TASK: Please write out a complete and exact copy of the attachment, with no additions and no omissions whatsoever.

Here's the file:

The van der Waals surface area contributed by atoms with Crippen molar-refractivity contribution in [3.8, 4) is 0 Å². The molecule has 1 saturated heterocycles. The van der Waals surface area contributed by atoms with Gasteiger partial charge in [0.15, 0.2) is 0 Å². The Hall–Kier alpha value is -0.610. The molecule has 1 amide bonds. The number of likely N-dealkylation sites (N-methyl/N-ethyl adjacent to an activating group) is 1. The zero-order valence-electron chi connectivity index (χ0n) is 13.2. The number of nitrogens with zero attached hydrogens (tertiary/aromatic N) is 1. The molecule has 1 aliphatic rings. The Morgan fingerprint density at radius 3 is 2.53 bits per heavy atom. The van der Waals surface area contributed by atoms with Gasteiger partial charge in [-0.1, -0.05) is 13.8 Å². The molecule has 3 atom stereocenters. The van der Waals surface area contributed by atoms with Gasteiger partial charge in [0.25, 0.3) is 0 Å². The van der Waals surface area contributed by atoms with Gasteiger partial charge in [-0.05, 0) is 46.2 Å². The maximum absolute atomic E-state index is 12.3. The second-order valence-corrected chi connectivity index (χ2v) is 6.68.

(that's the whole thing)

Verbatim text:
The van der Waals surface area contributed by atoms with Crippen molar-refractivity contribution in [3.8, 4) is 0 Å². The molecule has 1 saturated heterocycles. The van der Waals surface area contributed by atoms with Gasteiger partial charge in [0.15, 0.2) is 0 Å². The Hall–Kier alpha value is -0.610. The molecule has 1 amide bonds. The number of likely N-dealkylation sites (N-methyl/N-ethyl adjacent to an activating group) is 1. The zero-order valence-electron chi connectivity index (χ0n) is 13.2. The number of nitrogens with zero attached hydrogens (tertiary/aromatic N) is 1. The molecule has 1 aliphatic rings. The Morgan fingerprint density at radius 3 is 2.53 bits per heavy atom. The van der Waals surface area contributed by atoms with Gasteiger partial charge in [-0.1, -0.05) is 13.8 Å². The molecule has 3 atom stereocenters. The van der Waals surface area contributed by atoms with Gasteiger partial charge in [0.25, 0.3) is 0 Å². The van der Waals surface area contributed by atoms with Gasteiger partial charge in [-0.05, 0) is 46.2 Å². The maximum absolute atomic E-state index is 12.3. The second-order valence-corrected chi connectivity index (χ2v) is 6.68.